I don’t believe that a writer should need to “get in the mood to write”. If I only went to my job when I was “in the mood”, I wouldn’t have a job very long. I think there is a fine line between being a writer and wanting to be a writer–being a writer means sitting down, even when you’re not in the mood, and getting the job done. You’ve made promises–to yourself, your editor, your publisher, your reader–and you need to be a person who follows through. Even when the laundry or the kids are screaming at you to step away from the computer. For me, I look for reasons to write–I go to a coffee shop one morning a week to get away from the distractions. I take my laptop if I’m going to be even an hour between meetings or appointments. And I believe that so long as I do something every day that’s writing-related, I don’t have to sit at my desk. I can do research at the library about forensics or psychology. I can take an online course related to my next book.

10. Tell us about your next book & when is it being published?

Unbalanced is book four in the By the Numbers series, and it releases the end of April. In it, Carly Turnquist, forensic accountant, sees a bank robbery that nobody else sees. Her husband’s long-lost brother turns up then disappears, leaving behind his young son. When the story about the non-existent robbery hits the national news, calling her credibility into question, Carly realizes this is serious. Particularly when her ability to testify at an upcoming trial for her client is jeopardized. Can Carly find out who is behind all this without losing her mind–or her career?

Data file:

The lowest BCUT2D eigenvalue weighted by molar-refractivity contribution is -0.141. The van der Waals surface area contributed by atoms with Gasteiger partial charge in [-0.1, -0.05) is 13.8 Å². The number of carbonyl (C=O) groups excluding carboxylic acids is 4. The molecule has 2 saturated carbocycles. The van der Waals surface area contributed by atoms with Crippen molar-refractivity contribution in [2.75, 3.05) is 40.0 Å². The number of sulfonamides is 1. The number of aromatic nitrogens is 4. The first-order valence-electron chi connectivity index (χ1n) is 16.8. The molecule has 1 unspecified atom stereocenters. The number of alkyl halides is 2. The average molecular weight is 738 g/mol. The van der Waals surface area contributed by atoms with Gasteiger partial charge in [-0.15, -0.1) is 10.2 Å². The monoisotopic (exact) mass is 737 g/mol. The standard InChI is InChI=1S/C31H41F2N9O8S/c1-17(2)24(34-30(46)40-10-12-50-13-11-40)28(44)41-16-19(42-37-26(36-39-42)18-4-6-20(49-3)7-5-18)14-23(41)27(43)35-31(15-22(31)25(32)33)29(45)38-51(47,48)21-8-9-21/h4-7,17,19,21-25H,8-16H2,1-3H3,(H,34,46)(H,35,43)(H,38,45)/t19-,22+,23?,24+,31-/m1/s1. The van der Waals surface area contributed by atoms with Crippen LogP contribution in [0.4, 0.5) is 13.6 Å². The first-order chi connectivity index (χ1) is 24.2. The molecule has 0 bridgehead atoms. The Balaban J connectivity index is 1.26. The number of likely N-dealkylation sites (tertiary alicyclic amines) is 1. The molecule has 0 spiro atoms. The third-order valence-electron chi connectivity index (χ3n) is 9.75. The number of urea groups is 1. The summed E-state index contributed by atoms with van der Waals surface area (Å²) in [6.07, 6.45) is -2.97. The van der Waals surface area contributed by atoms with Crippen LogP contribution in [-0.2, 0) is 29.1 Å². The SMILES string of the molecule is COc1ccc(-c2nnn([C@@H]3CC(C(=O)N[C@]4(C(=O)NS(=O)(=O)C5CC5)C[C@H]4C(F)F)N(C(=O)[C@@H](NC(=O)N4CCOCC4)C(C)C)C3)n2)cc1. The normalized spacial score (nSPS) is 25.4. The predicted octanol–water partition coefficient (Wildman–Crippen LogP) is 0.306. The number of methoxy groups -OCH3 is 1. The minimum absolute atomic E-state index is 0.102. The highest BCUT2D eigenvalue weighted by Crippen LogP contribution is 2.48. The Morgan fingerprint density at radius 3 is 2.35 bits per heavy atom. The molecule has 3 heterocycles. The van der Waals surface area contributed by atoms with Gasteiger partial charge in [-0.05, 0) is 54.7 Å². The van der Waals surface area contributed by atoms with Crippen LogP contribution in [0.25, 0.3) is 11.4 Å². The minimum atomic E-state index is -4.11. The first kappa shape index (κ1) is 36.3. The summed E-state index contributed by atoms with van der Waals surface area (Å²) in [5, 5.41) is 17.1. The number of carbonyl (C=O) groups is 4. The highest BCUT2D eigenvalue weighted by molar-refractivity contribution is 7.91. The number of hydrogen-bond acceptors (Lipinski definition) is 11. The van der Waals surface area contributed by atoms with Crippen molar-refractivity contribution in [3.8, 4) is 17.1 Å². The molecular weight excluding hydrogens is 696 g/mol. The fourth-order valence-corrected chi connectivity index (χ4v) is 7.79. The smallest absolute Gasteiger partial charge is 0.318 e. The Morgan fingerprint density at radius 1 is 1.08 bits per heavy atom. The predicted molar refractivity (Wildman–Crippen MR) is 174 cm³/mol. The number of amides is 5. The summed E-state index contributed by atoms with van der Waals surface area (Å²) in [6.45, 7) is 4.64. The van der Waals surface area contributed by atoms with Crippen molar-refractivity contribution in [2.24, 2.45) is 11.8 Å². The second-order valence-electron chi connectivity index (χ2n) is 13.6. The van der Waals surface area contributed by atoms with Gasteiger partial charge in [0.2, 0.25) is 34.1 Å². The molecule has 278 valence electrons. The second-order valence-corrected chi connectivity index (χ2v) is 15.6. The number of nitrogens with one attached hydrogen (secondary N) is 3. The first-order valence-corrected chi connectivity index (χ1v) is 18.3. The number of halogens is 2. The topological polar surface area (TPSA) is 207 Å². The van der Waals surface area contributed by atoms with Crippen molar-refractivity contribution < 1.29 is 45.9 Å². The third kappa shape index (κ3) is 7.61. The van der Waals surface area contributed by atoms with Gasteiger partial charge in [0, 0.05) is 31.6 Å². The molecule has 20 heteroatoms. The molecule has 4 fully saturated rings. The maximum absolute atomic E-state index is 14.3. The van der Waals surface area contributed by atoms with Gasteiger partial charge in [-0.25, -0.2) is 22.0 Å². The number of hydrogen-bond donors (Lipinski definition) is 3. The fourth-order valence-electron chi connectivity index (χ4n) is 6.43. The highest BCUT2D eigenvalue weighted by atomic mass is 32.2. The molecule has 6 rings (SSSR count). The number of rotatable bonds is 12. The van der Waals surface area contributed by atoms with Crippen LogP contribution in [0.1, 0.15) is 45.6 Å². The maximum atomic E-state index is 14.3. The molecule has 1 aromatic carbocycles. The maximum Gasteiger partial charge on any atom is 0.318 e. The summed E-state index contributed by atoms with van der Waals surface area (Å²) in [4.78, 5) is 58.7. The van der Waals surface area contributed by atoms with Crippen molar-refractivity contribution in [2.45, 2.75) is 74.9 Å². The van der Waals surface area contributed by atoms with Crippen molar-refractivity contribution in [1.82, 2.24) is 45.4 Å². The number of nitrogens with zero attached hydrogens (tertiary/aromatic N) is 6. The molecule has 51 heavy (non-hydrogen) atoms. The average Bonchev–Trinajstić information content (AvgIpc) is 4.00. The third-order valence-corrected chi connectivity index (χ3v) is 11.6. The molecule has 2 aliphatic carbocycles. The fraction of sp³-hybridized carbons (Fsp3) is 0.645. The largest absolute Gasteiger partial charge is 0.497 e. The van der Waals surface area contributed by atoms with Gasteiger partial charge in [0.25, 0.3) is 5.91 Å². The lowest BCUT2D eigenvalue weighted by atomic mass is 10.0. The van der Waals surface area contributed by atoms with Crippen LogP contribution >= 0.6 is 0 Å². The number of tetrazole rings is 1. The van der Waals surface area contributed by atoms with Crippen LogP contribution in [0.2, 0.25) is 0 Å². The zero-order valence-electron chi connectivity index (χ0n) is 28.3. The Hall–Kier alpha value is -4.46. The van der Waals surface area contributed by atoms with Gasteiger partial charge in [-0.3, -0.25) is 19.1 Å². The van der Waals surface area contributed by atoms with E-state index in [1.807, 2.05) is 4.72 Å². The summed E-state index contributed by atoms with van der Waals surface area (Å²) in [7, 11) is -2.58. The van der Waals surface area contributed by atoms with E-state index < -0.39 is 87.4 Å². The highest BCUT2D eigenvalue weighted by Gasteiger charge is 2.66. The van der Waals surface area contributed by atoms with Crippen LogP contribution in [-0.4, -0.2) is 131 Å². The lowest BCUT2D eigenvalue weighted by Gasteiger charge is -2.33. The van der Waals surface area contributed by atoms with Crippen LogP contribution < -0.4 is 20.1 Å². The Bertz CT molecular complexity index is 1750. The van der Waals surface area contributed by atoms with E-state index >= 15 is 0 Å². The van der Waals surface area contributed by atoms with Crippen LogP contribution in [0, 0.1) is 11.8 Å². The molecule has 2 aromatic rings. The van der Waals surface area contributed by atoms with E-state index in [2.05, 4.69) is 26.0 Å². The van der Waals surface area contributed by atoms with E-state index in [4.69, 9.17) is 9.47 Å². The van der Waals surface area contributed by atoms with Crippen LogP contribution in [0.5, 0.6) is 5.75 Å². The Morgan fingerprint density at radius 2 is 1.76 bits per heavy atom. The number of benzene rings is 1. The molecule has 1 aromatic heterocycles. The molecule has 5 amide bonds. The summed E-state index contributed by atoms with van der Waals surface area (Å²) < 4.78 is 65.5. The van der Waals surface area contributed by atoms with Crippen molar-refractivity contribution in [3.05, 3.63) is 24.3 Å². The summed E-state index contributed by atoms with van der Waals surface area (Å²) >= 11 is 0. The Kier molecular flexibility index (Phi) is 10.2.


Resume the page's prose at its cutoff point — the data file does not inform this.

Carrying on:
Be sure to come back to read more about Leeann and her novel, FIVE AND TWENTY BLACKBIRDS (By The Numbers Book 4), on Wednesday’s Karen’s Killer Book Bench. Happy Reading!


Links to Leeann’s website, blog, books, etc.

Amazon: http://amzn.to/1SEnCX8

Website: Leeann@LeeannBetts.com

Facebook: http://bit.ly/1pQSOqV

Twitter: http://bit.ly/1qmqvB6




Five_and_Twenty_Blac_Cover_for_Kindle**SPECIAL GIVEAWAY**:
Leeann is giving away a print (US Only) or eBook (anywhere) copy of FIVE AND TWENTY BLACKBIRDS to one reader who comments on this Author Peek or Karen’s Killer Book Bench blogs. Thank you, Leeann, for sharing your story with us. Don’t miss the chance to read these books!

11 thoughts on “**Author Peek** Interview with Leeann Betts”

  1. Good morning, Leeann, and welcome to Karen’s Killer Book Bench. Like you, I don’t like to write a lot of blood and gore. Finding that one niche that’s comfortable is huge. Good for you! Thanks for stopping by to share with us today!

      1. I write more than suspense, as do many of my guest authors. It definitely is about the killer books that are out there for our readers. 🙂 🙂

  2. Loved the interview! Thanks for a peek into the life of a suspense writer. I love a good suspense book.

    1. Hi Tammy: Thanks for dropping by. Suspense is a broad category, just as romance covers everything from sweet (hand holding, no kissing) to hot and on up to erotica. I like to keep the tension on while still allowing for a breather every now and then. Carly would tell you she doesn’t take herself very seriously, which I think comes through in what she thinks about herself and her situation. Good luck in the drawing.

    1. Hi Kathleen, thanks for leaving a comment. Sometimes we glamorize jobs so much we forget that people are real and are so much more than what they do for a living. Best of luck in the drawing.